History of the Challenger: 600, 601

Challenger 600

Certified in 1980, the Challenger 600 was based on Bill Lear’s LearStar 600. Canadair was responsible for the production of the Challenger 600 until 1986 when it became a division of Bombardier Aerospace. One of its most unique features is its widened fuselage, allowing for a “walk-about cabin.” It was also one of the first business jets to feature a supercritical wing, and is one of the few business jets that uses a doubled slotted hinged flap design, allowing fairings to be seen below the wings, which is typically seen more often on airliners. The Challenger 600 was in production until 1983 before it was replaced by the Challenger 601. Its military configurations for the Royal Canadian Air Force are the Canadair CC-144, CE-144, and CX-144. Challenger 600s that have been retrofitted with the winglets found on the 601-1A are designated the Challenger 600S.

The Challenger 600, equipped with two ALF-502L engines, has a normal cruise speed of 446 knots, a range of 2,909 nautical miles, a climb rate of 3,488 feet per minute, and requires 6,045 feet of runway to takeoff and 3,170 to land.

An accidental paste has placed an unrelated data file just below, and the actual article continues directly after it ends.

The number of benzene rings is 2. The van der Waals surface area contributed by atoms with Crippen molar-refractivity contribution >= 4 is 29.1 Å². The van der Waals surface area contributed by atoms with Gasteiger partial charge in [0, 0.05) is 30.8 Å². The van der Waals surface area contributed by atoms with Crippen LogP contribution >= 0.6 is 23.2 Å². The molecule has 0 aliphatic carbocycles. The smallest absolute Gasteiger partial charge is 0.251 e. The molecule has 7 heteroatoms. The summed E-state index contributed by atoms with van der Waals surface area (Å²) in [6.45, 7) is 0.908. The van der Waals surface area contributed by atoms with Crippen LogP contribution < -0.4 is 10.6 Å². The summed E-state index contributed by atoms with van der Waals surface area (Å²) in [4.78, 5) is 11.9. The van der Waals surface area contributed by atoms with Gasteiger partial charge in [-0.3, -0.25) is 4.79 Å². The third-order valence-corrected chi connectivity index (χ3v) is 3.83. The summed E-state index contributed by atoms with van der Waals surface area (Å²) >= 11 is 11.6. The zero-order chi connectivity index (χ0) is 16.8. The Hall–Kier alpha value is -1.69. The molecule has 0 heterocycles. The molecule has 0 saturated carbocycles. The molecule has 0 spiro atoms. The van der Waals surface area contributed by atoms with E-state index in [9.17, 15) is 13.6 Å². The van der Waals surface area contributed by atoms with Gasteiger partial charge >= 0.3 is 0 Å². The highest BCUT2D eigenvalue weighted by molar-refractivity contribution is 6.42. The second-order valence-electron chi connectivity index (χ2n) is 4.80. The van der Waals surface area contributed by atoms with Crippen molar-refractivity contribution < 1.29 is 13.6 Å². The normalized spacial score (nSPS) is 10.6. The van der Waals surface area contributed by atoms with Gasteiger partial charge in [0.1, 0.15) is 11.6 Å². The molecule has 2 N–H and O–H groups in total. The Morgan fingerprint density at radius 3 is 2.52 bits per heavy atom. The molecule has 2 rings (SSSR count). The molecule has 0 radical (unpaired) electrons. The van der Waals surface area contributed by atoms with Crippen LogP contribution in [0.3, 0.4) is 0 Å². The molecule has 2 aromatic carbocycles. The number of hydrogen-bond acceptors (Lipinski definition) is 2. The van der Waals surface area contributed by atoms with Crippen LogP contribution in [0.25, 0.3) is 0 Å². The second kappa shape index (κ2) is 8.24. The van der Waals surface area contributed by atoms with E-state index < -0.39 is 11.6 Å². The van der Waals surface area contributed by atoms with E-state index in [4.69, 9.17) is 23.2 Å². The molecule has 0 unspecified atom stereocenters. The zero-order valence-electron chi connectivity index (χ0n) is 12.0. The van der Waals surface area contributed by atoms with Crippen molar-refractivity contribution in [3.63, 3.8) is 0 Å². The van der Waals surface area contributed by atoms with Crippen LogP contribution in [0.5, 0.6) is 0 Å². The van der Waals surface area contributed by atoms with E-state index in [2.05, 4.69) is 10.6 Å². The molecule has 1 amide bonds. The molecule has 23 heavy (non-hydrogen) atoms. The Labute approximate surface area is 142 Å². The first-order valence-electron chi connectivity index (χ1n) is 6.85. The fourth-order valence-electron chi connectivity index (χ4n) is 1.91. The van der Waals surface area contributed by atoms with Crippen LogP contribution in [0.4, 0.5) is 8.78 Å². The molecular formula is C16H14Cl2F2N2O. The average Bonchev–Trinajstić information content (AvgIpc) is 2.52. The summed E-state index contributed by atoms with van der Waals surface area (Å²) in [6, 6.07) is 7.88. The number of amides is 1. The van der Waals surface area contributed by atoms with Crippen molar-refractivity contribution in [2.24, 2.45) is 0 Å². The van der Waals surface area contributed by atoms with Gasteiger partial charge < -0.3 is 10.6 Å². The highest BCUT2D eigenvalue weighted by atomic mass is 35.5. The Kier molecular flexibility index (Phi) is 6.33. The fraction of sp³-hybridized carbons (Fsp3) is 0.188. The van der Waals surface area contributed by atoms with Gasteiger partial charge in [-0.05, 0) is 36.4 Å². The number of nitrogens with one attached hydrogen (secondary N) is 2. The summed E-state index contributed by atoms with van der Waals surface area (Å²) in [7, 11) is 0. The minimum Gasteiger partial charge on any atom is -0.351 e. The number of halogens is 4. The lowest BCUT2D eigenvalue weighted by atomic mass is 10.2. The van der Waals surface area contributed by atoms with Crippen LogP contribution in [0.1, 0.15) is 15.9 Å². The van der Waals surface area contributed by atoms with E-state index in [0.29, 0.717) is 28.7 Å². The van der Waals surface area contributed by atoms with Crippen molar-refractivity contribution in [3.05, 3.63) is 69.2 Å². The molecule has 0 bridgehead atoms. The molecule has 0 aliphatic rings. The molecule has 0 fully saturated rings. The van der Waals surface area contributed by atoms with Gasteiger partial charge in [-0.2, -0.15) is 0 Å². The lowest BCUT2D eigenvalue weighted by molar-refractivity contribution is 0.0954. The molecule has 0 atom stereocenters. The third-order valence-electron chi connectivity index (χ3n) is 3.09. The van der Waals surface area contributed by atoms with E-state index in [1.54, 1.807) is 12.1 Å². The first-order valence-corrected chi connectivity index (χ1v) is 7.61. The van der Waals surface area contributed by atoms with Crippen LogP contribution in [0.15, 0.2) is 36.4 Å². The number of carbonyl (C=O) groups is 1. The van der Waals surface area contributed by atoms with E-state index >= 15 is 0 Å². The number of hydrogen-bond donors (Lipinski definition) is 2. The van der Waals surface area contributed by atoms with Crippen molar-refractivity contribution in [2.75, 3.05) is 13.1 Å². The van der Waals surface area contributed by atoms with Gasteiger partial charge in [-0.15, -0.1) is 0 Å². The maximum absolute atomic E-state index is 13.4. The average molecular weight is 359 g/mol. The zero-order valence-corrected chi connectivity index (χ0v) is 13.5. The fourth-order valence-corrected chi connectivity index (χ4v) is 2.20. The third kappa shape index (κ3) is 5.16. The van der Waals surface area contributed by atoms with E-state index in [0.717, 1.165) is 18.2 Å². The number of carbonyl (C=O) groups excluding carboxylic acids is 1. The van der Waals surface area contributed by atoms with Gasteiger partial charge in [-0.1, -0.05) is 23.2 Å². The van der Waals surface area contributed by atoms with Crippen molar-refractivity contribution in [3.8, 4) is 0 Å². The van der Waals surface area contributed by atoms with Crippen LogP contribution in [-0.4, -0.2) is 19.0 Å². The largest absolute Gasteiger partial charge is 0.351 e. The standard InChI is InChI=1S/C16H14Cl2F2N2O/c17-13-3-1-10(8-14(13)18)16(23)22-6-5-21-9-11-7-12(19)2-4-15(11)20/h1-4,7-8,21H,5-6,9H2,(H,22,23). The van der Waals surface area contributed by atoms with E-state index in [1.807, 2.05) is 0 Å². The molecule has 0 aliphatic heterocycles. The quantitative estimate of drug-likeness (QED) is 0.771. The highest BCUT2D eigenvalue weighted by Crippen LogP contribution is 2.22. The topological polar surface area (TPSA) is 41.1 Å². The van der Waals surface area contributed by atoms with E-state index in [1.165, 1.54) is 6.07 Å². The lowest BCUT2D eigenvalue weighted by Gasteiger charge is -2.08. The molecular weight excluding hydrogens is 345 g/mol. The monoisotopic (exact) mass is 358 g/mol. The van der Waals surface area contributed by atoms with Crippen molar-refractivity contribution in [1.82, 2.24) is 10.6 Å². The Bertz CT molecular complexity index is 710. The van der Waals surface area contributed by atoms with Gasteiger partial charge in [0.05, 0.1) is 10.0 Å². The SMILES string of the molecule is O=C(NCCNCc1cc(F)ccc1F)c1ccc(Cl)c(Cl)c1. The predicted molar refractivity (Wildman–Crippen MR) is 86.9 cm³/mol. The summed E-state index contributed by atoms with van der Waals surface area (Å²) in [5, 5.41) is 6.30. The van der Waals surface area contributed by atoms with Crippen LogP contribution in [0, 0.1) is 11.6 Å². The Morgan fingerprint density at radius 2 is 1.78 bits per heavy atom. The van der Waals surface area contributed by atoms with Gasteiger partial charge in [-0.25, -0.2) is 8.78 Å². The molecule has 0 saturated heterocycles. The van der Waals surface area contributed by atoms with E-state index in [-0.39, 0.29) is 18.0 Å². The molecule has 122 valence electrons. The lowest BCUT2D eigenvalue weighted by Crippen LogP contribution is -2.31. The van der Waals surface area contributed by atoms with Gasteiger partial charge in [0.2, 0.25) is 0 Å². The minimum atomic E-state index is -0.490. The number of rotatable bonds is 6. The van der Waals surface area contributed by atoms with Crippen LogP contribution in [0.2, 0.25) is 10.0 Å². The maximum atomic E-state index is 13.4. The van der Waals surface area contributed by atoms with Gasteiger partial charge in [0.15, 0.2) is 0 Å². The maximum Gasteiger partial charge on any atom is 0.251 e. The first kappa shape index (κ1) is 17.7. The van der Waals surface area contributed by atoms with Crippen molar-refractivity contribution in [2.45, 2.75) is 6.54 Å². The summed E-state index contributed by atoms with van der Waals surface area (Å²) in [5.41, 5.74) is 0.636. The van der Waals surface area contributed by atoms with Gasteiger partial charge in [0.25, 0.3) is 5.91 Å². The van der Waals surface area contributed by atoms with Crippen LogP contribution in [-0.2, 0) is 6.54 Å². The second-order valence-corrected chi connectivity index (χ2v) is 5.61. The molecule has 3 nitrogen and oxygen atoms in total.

Challenger 601

In 1983, deliveries of the Challenger 601-1A began. The Model 601-1A features winglets and more powerful GE CF34-1A engines, compared to the 600. Variants of the 601 include the 601-1A/ER, which is a 1A that has been retrofitted with an addition fuel tank in the tail, the 601-3A, which comes equipped with higher flat-rated CF34-3A engines and a glass cockpit, and was the first model to be marketed by Bombardier, the 601-3A/ER, which includes an optional fuel tank in the tail, the 601-3R, which has a standard fuel tank in the tail and CF34-3A1 engines, and the 601S, which comes equipped with CF34-3A2 engines.

The Challenger 601-1A, equipped with CF34-1A engines, has a normal cruise speed of 442 knots, a range of 3,450 nautical miles, a climb rate of 4,200 feet per minute, and requires 6,143 feet of runway to takeoff and 3,500 to land. The 601-3A, equipped with CF34-3A engines, has a normal cruise speed of 476 knots, a range of 3,000 nautical miles, a climb rate of 4,443 nautical miles, and requires 5,948 feet of runway to takeoff and 3,437 to land. The 601-3R, equipped with CF34-3A1 engines, has a normal cruise speed of 476 knots, a range of 3,580 nautical miles, a climb rate of 4,259 feet per minute, and requires 6,338 feet of runway to takeoff and 3,437 to land.

By | 2017-11-06T09:52:25+00:00 October 24th, 2017|0 Comments

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